Bright Side

9 Ways to Fire Back When People Say You Need to Have More Children

Having a child doesn’t save you from uncomfortable questions about if you’re going to have another one. While such questions may not be considered microaggressive, they have much in common. They label people, make them feel flawed, promote bias and are actually catty. So it’s okay to use common responses if you have to deal with extra inquisitive people.

Next time people try to convince you to have one more child, Bright Side advises you to respond with one of the variants from this list.

1. Give a straight, honest answer.

It’s always the best way to shut down askers. You are the only person who can decide how many children you want to have. And you definitely don’t have to give a detailed report to anyone, even if the person is your mom. It’s also good if you tell the person to never ask you this question again.

2. Make a joke about the subject.

Sometimes a person doesn’t stop after you give them a straight answer. In this case, you can use your sense of humor and fire back with an ingenious response.

3. Give an assuring answer.

Being alone doesn’t actually mean being lonely. You can be surrounded by dozens of people but still feel lonely. In one way or another, we’re all alone in this world and we’ll have to find calmness in solitude. Only children learn to do it from an early age.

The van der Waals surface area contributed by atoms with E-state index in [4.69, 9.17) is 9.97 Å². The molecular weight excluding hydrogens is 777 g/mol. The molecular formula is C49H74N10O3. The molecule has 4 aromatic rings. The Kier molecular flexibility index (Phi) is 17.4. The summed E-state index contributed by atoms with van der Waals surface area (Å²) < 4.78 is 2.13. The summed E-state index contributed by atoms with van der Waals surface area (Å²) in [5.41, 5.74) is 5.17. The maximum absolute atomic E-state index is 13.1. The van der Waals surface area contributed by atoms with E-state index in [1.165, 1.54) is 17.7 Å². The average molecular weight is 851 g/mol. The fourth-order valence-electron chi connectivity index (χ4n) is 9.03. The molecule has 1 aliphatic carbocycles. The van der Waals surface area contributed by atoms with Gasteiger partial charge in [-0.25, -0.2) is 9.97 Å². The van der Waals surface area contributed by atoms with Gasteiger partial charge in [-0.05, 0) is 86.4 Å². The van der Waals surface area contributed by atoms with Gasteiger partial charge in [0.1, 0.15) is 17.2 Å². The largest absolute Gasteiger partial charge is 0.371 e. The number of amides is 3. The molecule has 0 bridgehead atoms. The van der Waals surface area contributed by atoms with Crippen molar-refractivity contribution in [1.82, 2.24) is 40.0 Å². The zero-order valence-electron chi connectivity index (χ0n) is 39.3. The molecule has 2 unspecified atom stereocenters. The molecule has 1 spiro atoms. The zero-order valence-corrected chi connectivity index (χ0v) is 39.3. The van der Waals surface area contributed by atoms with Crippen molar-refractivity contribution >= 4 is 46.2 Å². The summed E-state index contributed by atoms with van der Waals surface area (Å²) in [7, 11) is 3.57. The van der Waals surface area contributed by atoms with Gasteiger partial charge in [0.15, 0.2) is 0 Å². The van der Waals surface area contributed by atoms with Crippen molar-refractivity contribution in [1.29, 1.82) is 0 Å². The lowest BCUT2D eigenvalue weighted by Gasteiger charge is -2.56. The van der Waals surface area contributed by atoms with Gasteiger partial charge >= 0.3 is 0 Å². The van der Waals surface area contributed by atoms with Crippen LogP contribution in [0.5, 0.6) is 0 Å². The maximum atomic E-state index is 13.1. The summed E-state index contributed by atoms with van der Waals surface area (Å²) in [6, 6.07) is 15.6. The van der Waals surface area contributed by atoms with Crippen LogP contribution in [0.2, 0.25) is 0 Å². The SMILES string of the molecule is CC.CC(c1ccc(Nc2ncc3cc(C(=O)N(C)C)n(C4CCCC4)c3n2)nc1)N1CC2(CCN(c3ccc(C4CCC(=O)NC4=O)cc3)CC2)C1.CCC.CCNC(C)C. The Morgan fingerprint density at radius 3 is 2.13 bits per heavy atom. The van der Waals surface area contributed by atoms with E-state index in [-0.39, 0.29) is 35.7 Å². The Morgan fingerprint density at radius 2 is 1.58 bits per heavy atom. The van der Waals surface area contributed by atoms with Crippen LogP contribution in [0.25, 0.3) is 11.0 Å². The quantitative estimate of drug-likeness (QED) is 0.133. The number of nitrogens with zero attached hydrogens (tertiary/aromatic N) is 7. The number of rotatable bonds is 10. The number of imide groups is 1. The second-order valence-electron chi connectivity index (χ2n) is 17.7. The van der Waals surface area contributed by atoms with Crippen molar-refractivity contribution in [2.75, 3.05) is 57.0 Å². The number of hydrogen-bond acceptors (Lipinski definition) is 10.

4. Provide scientific information.

Sometimes, a person falls victim to prejudices and forgets the simple truth. It can be a good chance to educate them and kindly remind them that you don’t lock your kid at home and that they have plenty of friends to spend time with. The study shows that only children and those who have siblings have almost the same amount of social interactions. More than that, only children are often more eager to participate in non-relative communication.

5. Remind the person that you should live one day at a time.

Life is unpredictable and anything can happen. But the fear of losing a child is not a good motive for having another one. It’s better not to overthink things and just try to give the best to your kid.

6. Utter your feelings.

Such comments are infuriating but further accusations might lead to a more heated argument. In this case, it is better to let the person know that they hurt you with their words. Although, the point here is to imply your feelings, not refer to their actions (like by starting sentences with “I feel...” not “You make me feel...”). No one likes to be blamed for things and the person you’re speaking to may assume a defensive position.

7. Use a non-answer.

You don’t have to defend your way of life or try to make anyone else change their mind. In this case, a non-answer can help. After that, you can just change the topic.

8. Let them express their opinion.

Don’t argue a person out of their opinion — let them do it themselves. After all, no one knows when you die and a child might have grandparents, aunts, and uncles that can take care of him. And when they grow up, they’ll have friends who will help them cope with this loss.

9. Ask them a question back.

Sometimes, the best thing to do is to ask the person a question on the same topic instead of answering theirs. The biggest threat of such arguments is that they make you have second thoughts about your decisions. That’s why no matter what strategy you choose, it’s important to remind yourself why you don’t want more kids and seek validation in your values. It’s also good to seek help from those who share your opinion.

What’s your most witty answer to questions about having more than one kid?

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